An Indiana agency that studied whether the state should loosen its long-running ban on the sale of raw milk says that doing so would lead to human illnesses.
But the report released Friday by the State Board of Animal Health also concludes that the question of whether to allow such sales is "ultimately a political decision."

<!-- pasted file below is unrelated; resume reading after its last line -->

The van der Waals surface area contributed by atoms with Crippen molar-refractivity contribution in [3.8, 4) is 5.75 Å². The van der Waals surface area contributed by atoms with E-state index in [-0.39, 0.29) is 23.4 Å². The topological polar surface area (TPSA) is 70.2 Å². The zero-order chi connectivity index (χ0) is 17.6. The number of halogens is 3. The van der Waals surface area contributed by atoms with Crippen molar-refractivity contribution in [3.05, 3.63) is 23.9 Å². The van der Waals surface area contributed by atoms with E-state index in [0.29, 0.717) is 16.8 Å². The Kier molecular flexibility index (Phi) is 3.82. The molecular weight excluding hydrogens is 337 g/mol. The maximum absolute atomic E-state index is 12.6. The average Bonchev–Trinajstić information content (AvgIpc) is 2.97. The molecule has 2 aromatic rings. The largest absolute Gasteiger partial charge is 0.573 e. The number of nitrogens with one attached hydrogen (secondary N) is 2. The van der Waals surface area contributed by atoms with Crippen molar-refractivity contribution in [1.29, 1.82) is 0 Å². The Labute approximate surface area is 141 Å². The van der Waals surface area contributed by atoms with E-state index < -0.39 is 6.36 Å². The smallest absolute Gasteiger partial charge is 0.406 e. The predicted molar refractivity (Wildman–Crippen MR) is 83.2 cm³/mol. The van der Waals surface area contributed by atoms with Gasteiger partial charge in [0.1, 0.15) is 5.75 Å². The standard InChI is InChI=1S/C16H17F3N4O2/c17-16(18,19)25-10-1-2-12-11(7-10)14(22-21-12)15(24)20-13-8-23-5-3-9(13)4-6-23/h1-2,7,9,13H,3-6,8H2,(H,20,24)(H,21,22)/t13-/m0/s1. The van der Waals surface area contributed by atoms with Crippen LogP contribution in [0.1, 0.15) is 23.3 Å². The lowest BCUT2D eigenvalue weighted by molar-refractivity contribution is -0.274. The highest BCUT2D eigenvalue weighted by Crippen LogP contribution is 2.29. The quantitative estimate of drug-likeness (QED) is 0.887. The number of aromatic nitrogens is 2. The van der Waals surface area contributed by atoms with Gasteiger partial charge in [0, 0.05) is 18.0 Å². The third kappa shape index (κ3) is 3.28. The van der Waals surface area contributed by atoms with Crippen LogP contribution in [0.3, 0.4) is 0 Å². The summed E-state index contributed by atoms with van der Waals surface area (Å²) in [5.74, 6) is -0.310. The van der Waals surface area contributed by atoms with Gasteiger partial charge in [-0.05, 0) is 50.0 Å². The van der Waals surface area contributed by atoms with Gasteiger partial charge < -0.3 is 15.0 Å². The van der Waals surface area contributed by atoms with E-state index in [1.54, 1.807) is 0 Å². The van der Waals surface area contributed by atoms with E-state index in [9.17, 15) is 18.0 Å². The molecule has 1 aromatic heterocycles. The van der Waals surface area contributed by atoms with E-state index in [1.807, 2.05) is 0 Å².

Lawmakers sought the report after being asked last session to loosen Indiana's ban on sales of raw, or unpasteurized, milk. Indiana has required pasteurization of milk sold to the public since 1925.
Raw milk supporters contend that pasteurization, which kills harmful bacteria and extends shelf life, depletes milk of beneficial nutrients.
The dairy industry and other opponents contend the threat of E. coli or salmonella should take precedent.
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